As a bonus, the church is at the highest point in all of Sighisoara, and standing in front or behind the church offers visitors an incredible view that is a free alternative to the view from the clock tower, which you have to pay for. It’s worth experiencing both views; however, a view from the clock tower includes the church and a view from the church consists of the clock tower. Visiting The Church on the Hill is easily one of our favorite things to do in Sighisoara.

3. Saxon Cemetery

If you’re hitting up Sighisoara and fancy a stroll that’s a bit off the beaten path but steeped in history, the Saxon Cemetery is the place to go. Perched up by the Church on the Hill – yeah, you’ve got to tackle those covered stairs, but it’s totally worth it – this cemetery is a serene spot that gives you a real sense of the town’s past.

Walking among the gravestones, you’ll see names and dates that trace back centuries, offering a quiet reminder of the people who once called this place home. It’s not just a graveyard; it’s like an open-air history book. Plus, the views of Sighisoara from up here are pretty unbeatable. I think it would be perfect Instagram material without the selfie sticks and crowds.

Whether you’re a history buff, looking for some peace and quiet, or want to see a different side of the town, the Saxon Cemetery delivers. Just remember, it’s an actual resting place, so keep the vibe respectful.

4. Visit Casa Vlad Dracul

T hings To Do In Sighisoara - Vlad Dracul House

Sighisoara, being Dracula’s birthplace, is undoubtedly one of the big draws to the city, and there’s no shortage of related things you can get up to in Sighisoara as a result. Casa Vlad Dracul is the perfect place to start your Dracula adventure since you can actually visit the room he was supposedly born in and then head downstairs for a meal in the restaurant, which comprises the bulk of the house.

The menu isn’t Dracula-themed, but the food is local and delicious, plus it is standard and affordably priced. Have some delightful ciorba (soup) followed by some mici (sausage with mustard) or sarmale (cabbage rolls)? Once you’ve enjoyed a meal at Casa Vlad Dracul, you can head down to the ground floor, where you’ll find a shop that sells handmade original local arts and crafts that make for some unique,  one-of-a-kind Sighisoara souvenirs. These crafts beautifully showcase the traditional arts of this region of Transylvania.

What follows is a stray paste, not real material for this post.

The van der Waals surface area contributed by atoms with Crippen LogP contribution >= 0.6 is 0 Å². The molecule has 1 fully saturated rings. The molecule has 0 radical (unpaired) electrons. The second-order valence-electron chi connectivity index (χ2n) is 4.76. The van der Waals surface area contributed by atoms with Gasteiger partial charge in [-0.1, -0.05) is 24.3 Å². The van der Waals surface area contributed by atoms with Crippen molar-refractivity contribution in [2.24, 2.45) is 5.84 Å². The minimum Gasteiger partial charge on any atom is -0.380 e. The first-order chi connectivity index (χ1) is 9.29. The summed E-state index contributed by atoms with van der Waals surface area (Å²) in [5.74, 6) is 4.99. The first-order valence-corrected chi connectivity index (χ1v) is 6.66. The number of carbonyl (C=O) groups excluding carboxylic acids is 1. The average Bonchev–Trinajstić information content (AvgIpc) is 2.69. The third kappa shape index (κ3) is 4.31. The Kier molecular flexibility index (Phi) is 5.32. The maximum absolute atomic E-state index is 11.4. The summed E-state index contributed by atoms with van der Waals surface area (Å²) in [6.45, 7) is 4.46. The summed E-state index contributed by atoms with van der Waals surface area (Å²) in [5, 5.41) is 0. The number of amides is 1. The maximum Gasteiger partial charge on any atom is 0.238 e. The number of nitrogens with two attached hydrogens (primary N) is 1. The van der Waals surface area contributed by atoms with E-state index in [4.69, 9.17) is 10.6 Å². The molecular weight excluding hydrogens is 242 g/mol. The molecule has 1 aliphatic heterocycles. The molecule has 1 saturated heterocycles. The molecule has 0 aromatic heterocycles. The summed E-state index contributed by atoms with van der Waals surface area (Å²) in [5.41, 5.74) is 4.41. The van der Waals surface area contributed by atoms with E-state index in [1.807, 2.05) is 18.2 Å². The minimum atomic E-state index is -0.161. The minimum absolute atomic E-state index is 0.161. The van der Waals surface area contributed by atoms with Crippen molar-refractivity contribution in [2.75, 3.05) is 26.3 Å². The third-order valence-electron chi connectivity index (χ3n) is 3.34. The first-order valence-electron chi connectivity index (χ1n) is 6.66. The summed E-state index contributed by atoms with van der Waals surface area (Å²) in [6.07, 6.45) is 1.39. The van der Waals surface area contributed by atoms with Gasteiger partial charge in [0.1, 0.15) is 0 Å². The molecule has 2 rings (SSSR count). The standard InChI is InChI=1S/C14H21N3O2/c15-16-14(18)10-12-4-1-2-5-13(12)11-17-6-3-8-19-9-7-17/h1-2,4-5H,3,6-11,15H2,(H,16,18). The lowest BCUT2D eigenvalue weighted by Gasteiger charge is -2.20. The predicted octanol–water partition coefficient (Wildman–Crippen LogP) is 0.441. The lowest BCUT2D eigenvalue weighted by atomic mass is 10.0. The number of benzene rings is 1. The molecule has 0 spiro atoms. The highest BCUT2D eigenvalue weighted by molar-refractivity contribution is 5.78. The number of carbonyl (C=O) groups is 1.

The reason the building is called Casa Vlad Dracul is that it was literally owned by Vlad Dracul, father of the famous Dracula (Dracul means “The Dragon” and Dracula means “Son of the Dragon”). If you’d like to learn more about the man who inspired the Dracula legend, you can stop at the nearby ‘Dracula Investigation,’ which takes you through the story of Vlad Tepes (Vlad the Impaler) and separates the facts from the myths.

5. Find The Statue Of Vlad The Impaler

Why not carry on the Dracula theme? It’s easy to miss the statue of the man himself if you’re not looking for it, but you’ll find it marked on Google Maps as ‘State of Vlad Tepes. It’s within the Old Town and worth finding as there’s also a great view over the newer part of Sighisoara right behind the statue!

6. Admire The Holy Trinity Church

You can find this Russian Orthodox Church outside of the Old Town (to the north), but it’s well worth paying a visit! Chances are you’ll walk past it on your way to the old fortress town anyway, as it’s on the walking route from the bus station.

Set on the Tarnava Mare River in an imposing Neo-Byzantine style, it looks very much like a cathedral but is, in fact, a church built in the twentieth century. It’s just as impressive inside as out, so make sure you pop in to see the domed ceiling and frescoes.